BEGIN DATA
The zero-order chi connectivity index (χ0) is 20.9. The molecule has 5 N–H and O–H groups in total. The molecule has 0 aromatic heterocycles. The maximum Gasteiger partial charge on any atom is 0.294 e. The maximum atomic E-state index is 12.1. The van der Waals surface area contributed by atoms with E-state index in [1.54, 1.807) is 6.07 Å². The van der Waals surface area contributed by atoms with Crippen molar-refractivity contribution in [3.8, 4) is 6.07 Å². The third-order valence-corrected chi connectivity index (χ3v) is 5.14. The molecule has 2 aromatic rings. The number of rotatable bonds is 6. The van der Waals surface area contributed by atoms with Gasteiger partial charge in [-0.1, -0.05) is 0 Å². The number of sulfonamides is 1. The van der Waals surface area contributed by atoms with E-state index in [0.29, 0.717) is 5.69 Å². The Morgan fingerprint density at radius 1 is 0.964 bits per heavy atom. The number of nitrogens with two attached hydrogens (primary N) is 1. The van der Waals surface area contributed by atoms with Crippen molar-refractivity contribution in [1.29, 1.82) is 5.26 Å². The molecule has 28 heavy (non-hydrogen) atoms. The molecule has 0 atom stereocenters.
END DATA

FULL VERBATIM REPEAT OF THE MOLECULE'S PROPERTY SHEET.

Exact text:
The zero-order chi connectivity index (χ0) is 20.9. The molecule has 5 N–H and O–H groups in total. The molecule has 0 aromatic heterocycles. The maximum Gasteiger partial charge on any atom is 0.294 e. The maximum atomic E-state index is 12.1. The van der Waals surface area contributed by atoms with E-state index in [1.54, 1.807) is 6.07 Å². The van der Waals surface area contributed by atoms with Crippen molar-refractivity contribution in [3.8, 4) is 6.07 Å². The third-order valence-corrected chi connectivity index (χ3v) is 5.14. The molecule has 2 aromatic rings. The number of rotatable bonds is 6. The van der Waals surface area contributed by atoms with Gasteiger partial charge in [-0.1, -0.05) is 0 Å². The number of sulfonamides is 1. The van der Waals surface area contributed by atoms with E-state index in [0.29, 0.717) is 5.69 Å². The Morgan fingerprint density at radius 1 is 0.964 bits per heavy atom. The number of nitrogens with two attached hydrogens (primary N) is 1. The van der Waals surface area contributed by atoms with Crippen molar-refractivity contribution in [1.29, 1.82) is 5.26 Å². The molecule has 28 heavy (non-hydrogen) atoms. The molecule has 0 atom stereocenters.